Finance Globe

U.S. financial and economic topics from several finance writers.
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It Takes More Than Timely Payments to Build Good Credit

We know that paying bills on time is one of the most important aspects of being financially responsible. If you pay late, you’ll get charged a late fee, you risk having your services terminated (no one wants to be in the dark!), and your credit could be impacted. While payment history is generally the most important factor influencing your credit score, it’s not the only thing that matters. In fact, you could pay on time every single month and still not have a perfect credit score.

Besides payment history, there are four other major factors that affect your credit score: level of debt, age of credit history, mix of credit, and recent applications for credit. With that said, here are some things that could be affecting your credit score.

You could have a lot of debt. Credit scores are better when you have a low amount of debt, especially a low ratio of credit card balances to their credit limits. Similarly, the lower your loan balances are compared to the original loan amount, the better it is for your credit score. If your credit cards are at or near maxed out, your credit score is affected. Even if you charged a lot but paid it off when the bill came, your credit score could still take a hit, particularly if your card issuer reported the balance to the credit bureau before you made a payment.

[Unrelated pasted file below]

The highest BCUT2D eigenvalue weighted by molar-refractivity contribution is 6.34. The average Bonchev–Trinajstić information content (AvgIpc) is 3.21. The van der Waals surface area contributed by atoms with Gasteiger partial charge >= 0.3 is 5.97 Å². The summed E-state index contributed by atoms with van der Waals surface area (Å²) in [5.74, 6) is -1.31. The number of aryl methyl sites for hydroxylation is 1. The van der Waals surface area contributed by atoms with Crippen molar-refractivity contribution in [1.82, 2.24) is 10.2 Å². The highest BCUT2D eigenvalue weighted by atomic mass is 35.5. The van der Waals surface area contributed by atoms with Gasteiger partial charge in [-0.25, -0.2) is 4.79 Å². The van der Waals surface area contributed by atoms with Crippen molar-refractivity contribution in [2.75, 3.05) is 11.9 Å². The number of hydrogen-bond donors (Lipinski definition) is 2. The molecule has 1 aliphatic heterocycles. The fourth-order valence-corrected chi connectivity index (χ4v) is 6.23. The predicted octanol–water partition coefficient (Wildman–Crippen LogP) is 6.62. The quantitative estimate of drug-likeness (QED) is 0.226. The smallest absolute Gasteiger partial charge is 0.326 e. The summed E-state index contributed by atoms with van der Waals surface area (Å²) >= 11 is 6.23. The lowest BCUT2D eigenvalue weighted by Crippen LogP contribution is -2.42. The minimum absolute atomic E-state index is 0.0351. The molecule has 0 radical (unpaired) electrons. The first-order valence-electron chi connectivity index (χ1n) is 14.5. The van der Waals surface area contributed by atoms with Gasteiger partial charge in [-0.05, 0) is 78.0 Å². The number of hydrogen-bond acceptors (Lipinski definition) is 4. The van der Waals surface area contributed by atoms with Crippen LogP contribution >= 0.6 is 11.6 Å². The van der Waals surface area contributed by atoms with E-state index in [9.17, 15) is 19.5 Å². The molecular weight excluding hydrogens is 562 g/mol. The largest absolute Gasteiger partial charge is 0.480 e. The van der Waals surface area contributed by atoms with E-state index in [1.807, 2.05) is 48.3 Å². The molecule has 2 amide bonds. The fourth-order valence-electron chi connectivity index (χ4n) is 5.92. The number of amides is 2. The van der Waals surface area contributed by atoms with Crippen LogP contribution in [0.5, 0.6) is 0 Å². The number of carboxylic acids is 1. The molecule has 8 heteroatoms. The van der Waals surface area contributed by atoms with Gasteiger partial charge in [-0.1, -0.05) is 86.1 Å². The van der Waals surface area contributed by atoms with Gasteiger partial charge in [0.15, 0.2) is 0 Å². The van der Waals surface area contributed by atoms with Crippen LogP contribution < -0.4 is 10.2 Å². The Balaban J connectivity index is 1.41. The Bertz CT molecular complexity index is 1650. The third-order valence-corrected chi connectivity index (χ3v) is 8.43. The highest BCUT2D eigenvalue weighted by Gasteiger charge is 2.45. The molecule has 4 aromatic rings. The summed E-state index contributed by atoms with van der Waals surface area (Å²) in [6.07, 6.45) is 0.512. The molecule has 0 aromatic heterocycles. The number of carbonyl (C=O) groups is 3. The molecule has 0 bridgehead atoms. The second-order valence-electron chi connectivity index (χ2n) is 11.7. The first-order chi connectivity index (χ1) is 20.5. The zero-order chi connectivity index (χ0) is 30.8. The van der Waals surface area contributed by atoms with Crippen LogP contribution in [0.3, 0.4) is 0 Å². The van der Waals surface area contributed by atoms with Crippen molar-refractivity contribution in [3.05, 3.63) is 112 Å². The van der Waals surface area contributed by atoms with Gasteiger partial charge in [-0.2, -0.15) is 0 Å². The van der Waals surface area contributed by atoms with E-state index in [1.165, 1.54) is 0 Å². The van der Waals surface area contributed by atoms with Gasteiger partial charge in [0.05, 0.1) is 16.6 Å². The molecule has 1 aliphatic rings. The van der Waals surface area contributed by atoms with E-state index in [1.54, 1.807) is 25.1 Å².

You haven’t had credit that long or you’ve opened new accounts recently. The older your credit history, the better your credit score will be. Credit scores look at age of your oldest account and the average age of all your accounts to decide the “age” of your credit history. If you haven’t had credit that long or you’ve recently opened several accounts, your credit score could suffer. Fortunately, your credit score can rebound from the hit, assuming you don’t continue opening new accounts.

You may only have experience with one or two types of accounts. Mix of accounts isn’t a big factor in your credit score, but it can come into play when you have a shorter credit history. Your credit score is higher when you have both installment accounts (loans) and revolving accounts (credit cards) on your credit report. And, having a mortgage on your credit report also looks good.

You’ve applied for credit recently. Too many recent applications for credit can hurt your credit score, even if you’re not actually opening the accounts. Each time your credit is accessed for an application, an inquiry is placed on your credit report. Too many inquiries in a short period of time can hurt your credit score. Luckily, only the most recent inquiries (12 months) affect your score. After two years, inquiries are no longer listed on your credit report. Keep your applications to a minimum, especially since opening new accounts can hurt your credit score.

Having good payment habits is great, but to build a good credit score, you have to be good in all areas, not just one. If you order a recent version of your credit score, you can find out the specific areas bringing you down. Use that feedback to help boost your credit score.
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Monday, 14 October 2019

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